Dan Wetzel of Yahoo Sports on writing: Make me see it
Wetzel, who is a general columnist for Yahoo Sports, is one of the best sportswriters in the business, in my opinion. He covers all of the major North American sports, plus the odd minor one, with insight, clarity and wit. He’s a pleasure to read, but he’s also someone whose opinions I seek out whenever there’s a controversy. I know he’ll have a smart take on it.
Wetzel is the co-author, with previous advisor Jeff Passan and Josh Peters, of the book “Death to the BCS: The Definitive Case Against the Bowl Championship Series.” He’s also co-written two books with college basketball coaching legends, “Glory Road” with Don Haskins and “Runnin’ Rebel” with Jerry Tarkanian.
Here’s his advice to writers:
I have two short sentences that provide two pieces of advice that I first heard when I was an intern covering cops and courts at the now defunct Indianapolis News — which boastfully billed itself as “The Great Hoosier Daily.”
Get it right. Make me see it.
The first one is simple. There’s also a reason it’s first. Accuracy is everything and that’s what you should strive to do every single time. Reporting can be confusing, mistakes happen and no one has ever batted a thousand. Doesn’t mean we shouldn’t try.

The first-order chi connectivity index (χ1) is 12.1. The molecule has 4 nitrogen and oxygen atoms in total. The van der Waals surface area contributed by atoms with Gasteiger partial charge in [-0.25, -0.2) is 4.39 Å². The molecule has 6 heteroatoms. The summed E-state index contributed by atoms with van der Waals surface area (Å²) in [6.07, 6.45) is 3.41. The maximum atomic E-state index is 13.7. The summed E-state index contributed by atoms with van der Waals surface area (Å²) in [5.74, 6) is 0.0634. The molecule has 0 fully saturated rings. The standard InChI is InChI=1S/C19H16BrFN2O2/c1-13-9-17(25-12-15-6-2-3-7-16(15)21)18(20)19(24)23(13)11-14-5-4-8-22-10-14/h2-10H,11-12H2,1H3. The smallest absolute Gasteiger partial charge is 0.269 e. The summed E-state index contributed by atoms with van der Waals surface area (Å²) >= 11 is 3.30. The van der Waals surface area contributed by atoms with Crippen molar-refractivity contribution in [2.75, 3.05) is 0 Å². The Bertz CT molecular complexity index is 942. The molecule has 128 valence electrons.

Make me see it is a lot like Wright Thompson’s advice on “scene” but it can extend even broader. Not everyone can be inside the winning (or losing) locker room to get that poignant moment. Still, they can make me see something.
As a writer, you have to bring something to the table for the reader. Anyone can have an opinion. Anyone can recap breaking news in the same common way. No one is going to read that consistently. People want information.
So what can you do differently? Make me see it: What happened, why it happened, how it happened, what it means. Can you further the story with additional reporting? Interviews, documentation, fact checking, original thoughts or, indeed, scene.
I’ll give an example on something I never write about — advanced baseball statistics. I was once the sheep that thought batting average, home runs and runs batted in were the most important stats even though it meant rock solid baseball advice such as “a walk is as good as a hit” was marginalized. I just never thought that deeply about it.
Obviously others did and through their excellent research and explanatory ability, they changed how I see the game.
That’s making me see it.